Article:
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Auchterderran

A historical perspective, drawn from the Ordnance Gazetteer of Scotland: A Survey of Scottish Topography, Statistical, Biographical and Historical, edited by Francis H. Groome and originally published in parts by Thomas C. Jack, Grange Publishing Works, Edinburgh between 1882 and 1885.

This edition is copyright © The Editors of the Gazetteer for Scotland, 2002-2016.

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Auchterderran, a hamlet and a parish of SW Fife. The hamlet stands ¾ mile N by W of Cardenden station, and 2¾ NE of Lochgelly, a town with a head post office and another station, lying within the western border of this parish. The latter is bounded N by Kinross-shire and Kinglassie, E by Kinglassie and Dysart, SE by Kirkcaldy and Abbotshall, S by Auchtertool, SW by Beath, and W by Ballingray. With a very irregular outline, rudely resembling a cross, it has a length from E to W of from 2½ to 61/8 miles, a width from N to S of of which 150¼ are water. Loch Gelly (5¾ x 3½ furlongs) lies on the Auchtertool border, and sends off a rivulet to the Ore, a sluggish stream, which winds through the middle of the parish from W to E along a low alluvial plain, traversed also by the Dunfermline branch of the North British railway.

'Colquhally and the Sillertoun,
Pitcairn and Bowhill,
Should clear their haughs cre Lammas spates
The Ore begin to fill '—

so the rhyme warns four farms in Auchterderran, and the warning is wholesome enough, since the Ore very readily overflows its banks. N and S of it hills rise to a height of 400 and 500 feet above sea-level, points of elevation being Charleston (344 feet), Harelaw (445), Auchterderran hamlet (287), Wester Colquhally (504), Lochgelly House (500), and Muirhead (437). The soil, mixed clay and sand, or black earth resting upon trap, is principally cold and stiff, yet there are large well cultivated farms, Dothan (424 acres) letting for £693 in 1875, whilst Balgreggie (130 acres) is all of it under grass. Woods occupy some 520 acres; and the entire surface is parcelled out into arable and pasture lands, plantations, limestone quarries, coal and ironstone mines, thoroughfares, etc. The mining interest is very extensive; and seven collieries, belonging chiefly to the Carconiferous Limestone series, were at work here in 1879, that of Lochgelly being noteworthy for the great fire of 1870-71. A ruin, named Carden Tower, near the SE border, is the only antiquity. Four proprietors hold each an annual value of £500 and upwards, 13 of between £100 and £500,7 of from £50 to £100, and 21 of from £20 to £50. For ecclesiastical and schoolboard purposes, Auchterderran forms one quoad sacra parish, and Lochgelly another, both in the presbytery of Kirkcaldy and synod of Fife. The ancient church of Auchterderran was given by Fothad, last Bishop of Alban (1059-93), to God, St Serf, and the hermit Culdees of Lochleven; the present building was erected at the hamlet in 1789, and its minister's income is £463. The public school, with accommodation for 350 children, had (1879) an average attendance of 189, and a grant of £177,10s. Valuation (1881) £19,294, 10s. Pop. of quoad sacra portion (1871) 1623, (1881) 1747; of entire parish (1811) 2403, (1841) 3352, (1871) 4017, (1881) 4332, of whom 2484 were in Lochgelly burgh.—Ord. Sur., sh. 40,1867.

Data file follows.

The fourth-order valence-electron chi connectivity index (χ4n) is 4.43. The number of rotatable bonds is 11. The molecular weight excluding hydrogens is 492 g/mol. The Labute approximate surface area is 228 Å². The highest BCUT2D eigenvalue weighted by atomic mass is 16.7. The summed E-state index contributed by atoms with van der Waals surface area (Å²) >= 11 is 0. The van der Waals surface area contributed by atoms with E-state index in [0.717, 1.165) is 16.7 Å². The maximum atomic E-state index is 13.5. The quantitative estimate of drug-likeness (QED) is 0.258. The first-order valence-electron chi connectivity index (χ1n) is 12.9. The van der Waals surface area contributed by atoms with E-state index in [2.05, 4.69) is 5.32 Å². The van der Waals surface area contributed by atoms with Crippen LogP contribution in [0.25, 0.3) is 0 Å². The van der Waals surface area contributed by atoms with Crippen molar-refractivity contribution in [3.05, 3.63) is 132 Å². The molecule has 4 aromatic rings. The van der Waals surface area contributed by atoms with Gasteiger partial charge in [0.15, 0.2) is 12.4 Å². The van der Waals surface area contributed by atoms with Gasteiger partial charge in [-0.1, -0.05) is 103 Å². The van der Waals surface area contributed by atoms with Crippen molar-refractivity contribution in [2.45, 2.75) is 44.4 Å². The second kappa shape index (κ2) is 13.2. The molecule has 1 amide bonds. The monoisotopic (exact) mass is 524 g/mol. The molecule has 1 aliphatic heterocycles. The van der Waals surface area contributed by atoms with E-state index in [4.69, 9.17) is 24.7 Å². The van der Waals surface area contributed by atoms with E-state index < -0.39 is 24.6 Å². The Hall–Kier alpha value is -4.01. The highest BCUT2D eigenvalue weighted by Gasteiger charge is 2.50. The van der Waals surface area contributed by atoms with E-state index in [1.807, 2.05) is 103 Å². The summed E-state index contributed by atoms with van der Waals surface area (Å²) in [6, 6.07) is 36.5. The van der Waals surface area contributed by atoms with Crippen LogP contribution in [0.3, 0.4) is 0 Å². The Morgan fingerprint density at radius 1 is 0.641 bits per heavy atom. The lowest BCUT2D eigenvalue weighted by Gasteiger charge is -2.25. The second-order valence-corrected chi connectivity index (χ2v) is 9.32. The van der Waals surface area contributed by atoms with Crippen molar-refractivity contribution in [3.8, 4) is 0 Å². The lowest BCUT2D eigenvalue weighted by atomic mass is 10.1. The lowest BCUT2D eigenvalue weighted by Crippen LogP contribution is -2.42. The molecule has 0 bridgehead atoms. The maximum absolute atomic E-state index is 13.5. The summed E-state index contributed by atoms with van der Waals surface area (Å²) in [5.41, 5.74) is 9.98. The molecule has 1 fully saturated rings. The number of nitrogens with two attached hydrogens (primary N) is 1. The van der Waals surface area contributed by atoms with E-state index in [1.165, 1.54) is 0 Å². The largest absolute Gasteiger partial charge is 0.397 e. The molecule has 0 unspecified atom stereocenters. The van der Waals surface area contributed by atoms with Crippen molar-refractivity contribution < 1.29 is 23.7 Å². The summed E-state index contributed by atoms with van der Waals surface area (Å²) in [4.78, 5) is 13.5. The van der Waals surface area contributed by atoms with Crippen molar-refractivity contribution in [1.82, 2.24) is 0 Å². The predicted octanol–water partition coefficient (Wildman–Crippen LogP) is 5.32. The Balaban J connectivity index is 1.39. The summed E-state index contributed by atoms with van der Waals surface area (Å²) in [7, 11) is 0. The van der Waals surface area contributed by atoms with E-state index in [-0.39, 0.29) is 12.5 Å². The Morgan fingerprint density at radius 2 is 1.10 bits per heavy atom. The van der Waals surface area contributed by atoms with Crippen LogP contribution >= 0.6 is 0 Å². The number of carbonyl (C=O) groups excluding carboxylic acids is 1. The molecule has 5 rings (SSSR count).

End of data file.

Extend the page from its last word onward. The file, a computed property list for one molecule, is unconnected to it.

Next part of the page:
An accompanying 19th C. Ordnance Survey map is available, or use the map tab to the right of this page.

Note: This text has been made available using a process of scanning and optical character recognition. Despite manual checking, some typographical errors may remain. Please remember this description dates from the 1880s; names may have changed, administrative divisions will certainly be different and there are known to be occasional errors of fact in the original text, which we have not corrected because we wish to maintain its integrity. This information is provided subject to our standard disclaimer

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